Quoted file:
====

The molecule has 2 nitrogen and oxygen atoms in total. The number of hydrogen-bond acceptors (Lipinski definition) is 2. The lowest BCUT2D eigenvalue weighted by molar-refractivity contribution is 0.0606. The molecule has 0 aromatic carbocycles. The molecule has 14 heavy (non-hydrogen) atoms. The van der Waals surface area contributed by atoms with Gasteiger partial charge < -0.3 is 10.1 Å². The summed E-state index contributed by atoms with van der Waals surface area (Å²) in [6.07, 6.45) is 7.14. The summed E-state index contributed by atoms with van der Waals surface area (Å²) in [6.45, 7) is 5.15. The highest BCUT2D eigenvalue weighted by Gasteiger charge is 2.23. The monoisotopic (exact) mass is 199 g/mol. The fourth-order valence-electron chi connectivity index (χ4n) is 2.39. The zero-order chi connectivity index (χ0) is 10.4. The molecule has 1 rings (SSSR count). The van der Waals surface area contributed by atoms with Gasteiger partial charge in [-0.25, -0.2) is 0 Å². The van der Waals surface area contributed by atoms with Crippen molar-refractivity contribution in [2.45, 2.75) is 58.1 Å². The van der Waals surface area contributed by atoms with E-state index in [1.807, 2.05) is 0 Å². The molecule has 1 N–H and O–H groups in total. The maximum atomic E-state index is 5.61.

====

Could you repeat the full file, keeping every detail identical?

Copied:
The molecule has 2 nitrogen and oxygen atoms in total. The number of hydrogen-bond acceptors (Lipinski definition) is 2. The lowest BCUT2D eigenvalue weighted by molar-refractivity contribution is 0.0606. The molecule has 0 aromatic carbocycles. The molecule has 14 heavy (non-hydrogen) atoms. The van der Waals surface area contributed by atoms with Gasteiger partial charge < -0.3 is 10.1 Å². The summed E-state index contributed by atoms with van der Waals surface area (Å²) in [6.07, 6.45) is 7.14. The summed E-state index contributed by atoms with van der Waals surface area (Å²) in [6.45, 7) is 5.15. The highest BCUT2D eigenvalue weighted by Gasteiger charge is 2.23. The monoisotopic (exact) mass is 199 g/mol. The fourth-order valence-electron chi connectivity index (χ4n) is 2.39. The zero-order chi connectivity index (χ0) is 10.4. The molecule has 1 rings (SSSR count). The van der Waals surface area contributed by atoms with Gasteiger partial charge in [-0.25, -0.2) is 0 Å². The van der Waals surface area contributed by atoms with Crippen molar-refractivity contribution in [2.45, 2.75) is 58.1 Å². The van der Waals surface area contributed by atoms with E-state index in [1.807, 2.05) is 0 Å². The molecule has 1 N–H and O–H groups in total. The maximum atomic E-state index is 5.61.